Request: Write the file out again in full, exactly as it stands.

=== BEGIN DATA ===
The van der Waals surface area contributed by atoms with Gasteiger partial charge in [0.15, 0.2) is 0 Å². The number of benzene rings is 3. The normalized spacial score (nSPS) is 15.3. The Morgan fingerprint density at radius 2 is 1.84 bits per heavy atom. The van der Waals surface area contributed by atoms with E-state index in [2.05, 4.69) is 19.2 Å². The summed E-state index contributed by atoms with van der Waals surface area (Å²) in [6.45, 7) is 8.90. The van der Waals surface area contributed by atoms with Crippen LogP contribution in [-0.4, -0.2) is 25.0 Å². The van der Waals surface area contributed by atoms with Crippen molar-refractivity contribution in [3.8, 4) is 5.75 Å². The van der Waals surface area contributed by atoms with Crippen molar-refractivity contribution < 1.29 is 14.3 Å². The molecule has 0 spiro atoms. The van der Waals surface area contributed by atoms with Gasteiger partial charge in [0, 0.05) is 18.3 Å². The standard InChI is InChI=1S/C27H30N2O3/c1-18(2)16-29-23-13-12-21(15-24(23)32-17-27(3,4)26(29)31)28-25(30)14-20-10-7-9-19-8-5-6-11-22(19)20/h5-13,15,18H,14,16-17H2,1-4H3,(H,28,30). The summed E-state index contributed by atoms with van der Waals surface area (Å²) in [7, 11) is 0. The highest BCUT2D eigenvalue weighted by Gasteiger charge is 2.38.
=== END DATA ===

The van der Waals surface area contributed by atoms with Gasteiger partial charge in [0.15, 0.2) is 0 Å². The number of benzene rings is 3. The normalized spacial score (nSPS) is 15.3. The Morgan fingerprint density at radius 2 is 1.84 bits per heavy atom. The van der Waals surface area contributed by atoms with E-state index in [2.05, 4.69) is 19.2 Å². The summed E-state index contributed by atoms with van der Waals surface area (Å²) in [6.45, 7) is 8.90. The van der Waals surface area contributed by atoms with Crippen LogP contribution in [-0.4, -0.2) is 25.0 Å². The van der Waals surface area contributed by atoms with Crippen molar-refractivity contribution in [3.8, 4) is 5.75 Å². The van der Waals surface area contributed by atoms with Crippen molar-refractivity contribution < 1.29 is 14.3 Å². The molecule has 0 spiro atoms. The van der Waals surface area contributed by atoms with Gasteiger partial charge in [0, 0.05) is 18.3 Å². The standard InChI is InChI=1S/C27H30N2O3/c1-18(2)16-29-23-13-12-21(15-24(23)32-17-27(3,4)26(29)31)28-25(30)14-20-10-7-9-19-8-5-6-11-22(19)20/h5-13,15,18H,14,16-17H2,1-4H3,(H,28,30). The summed E-state index contributed by atoms with van der Waals surface area (Å²) in [7, 11) is 0. The highest BCUT2D eigenvalue weighted by Gasteiger charge is 2.38.